Marilyn Scales is a field editor for the Canadian Mining Journal, Canada’s first mining publication. She is one of Canada’s most senior mining commentators.
Miners rejoice! The Canadian government understands the enormous potential of developing natural resources in the Arctic.
Prime Minister Stephen Harper made his annual pilgrimage to the North this week, including a stop at Agnico-Eagle’s Meadowbank gold mine near Baker Lake, NU. He told miners and guests, “Development of the North’s awesome resource potential is a national economic challenge which could yield enormous national economic benefits. The primary beneficiaries will be Northerners themselves, but the wealth generated here will create jobs and opportunities for Canadians all across the country.”
Since the Harper government was first elected in 2006, it has spent hundreds of millions of dollars in development of the North. Some of the money has gone into the GEM geo-mapping program, better to understand where resources might be found. And this week the feds committed $230,000 over three years to support an office in Iqaluit for the Northwest Territories and Nunavut.
Knowing that the Canadian government supports mineral development is important to all sectors of the mineral industry. Not since John Diefenbaker has a federal government put the North near the top of its agenda. Occasionally the past 30 years the federal government has said it wants to bolster Canada’s sovereignty over the Arctic. It was a theme that was long on wanting and short on doing. Now that trend is reversing.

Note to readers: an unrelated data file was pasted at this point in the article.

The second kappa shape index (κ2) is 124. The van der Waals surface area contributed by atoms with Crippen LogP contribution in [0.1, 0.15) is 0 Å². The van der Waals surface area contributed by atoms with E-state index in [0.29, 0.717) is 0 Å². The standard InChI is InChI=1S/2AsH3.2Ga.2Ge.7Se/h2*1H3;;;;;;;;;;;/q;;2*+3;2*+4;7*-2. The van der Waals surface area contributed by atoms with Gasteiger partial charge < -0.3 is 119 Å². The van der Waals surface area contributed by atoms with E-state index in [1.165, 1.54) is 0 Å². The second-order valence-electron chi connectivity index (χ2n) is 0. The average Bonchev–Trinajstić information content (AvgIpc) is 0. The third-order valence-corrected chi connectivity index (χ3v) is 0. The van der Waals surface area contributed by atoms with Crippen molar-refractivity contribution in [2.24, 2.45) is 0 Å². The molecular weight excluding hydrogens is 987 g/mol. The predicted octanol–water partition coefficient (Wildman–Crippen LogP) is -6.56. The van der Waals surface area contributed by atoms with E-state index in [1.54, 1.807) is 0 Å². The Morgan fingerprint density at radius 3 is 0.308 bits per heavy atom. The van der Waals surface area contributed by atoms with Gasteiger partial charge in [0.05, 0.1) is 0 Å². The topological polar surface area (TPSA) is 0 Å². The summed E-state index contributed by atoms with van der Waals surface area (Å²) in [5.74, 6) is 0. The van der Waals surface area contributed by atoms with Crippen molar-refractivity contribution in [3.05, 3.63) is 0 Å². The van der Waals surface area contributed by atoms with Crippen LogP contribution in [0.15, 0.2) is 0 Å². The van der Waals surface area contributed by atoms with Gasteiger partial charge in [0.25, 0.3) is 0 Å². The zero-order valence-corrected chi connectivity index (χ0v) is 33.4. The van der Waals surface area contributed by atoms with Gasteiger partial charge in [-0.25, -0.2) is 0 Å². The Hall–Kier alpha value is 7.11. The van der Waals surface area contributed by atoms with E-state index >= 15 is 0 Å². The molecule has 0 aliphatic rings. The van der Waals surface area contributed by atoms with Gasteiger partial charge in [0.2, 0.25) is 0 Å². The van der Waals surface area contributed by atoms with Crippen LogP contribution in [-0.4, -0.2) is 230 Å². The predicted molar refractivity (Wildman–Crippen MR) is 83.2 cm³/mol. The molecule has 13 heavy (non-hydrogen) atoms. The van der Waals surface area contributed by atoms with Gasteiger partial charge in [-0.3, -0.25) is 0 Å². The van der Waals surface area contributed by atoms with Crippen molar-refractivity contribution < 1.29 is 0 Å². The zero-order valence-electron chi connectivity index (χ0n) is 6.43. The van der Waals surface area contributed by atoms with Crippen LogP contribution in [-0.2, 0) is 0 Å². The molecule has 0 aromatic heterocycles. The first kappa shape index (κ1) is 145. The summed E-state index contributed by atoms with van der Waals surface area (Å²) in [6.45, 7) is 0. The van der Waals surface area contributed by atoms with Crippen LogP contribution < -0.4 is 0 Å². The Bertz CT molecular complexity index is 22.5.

The Canadian government announced last week that it has about half a billion dollars to put into development of a prototype snowmobile capable of operating in a stealth mode. The idea is that troops could be moved quickly and quietly through the North to back up this country’s claim to Arctic sovereignty.
The federal government finally realizes and supports the wealth creating aspects of the mining industry in the North. Private development that shares the wealth with local communities is now recognized as important to the goal of a Canadian North. Thankfully the Arctic has the resources that can be profitably developed.
Mining in the North is not without its detractors. A certain number of people will always be opposed to development because they fear environmental damage. To them Harper replied that the benefits of responsible development outweigh the relatively small environmental footprint of individual projects.
The mineral industry has always known this and has spent decades engineering cleaner, safer means of mining and processing. That the Prime Minister is of the same opinion is one of the best things to happen to mining in many years.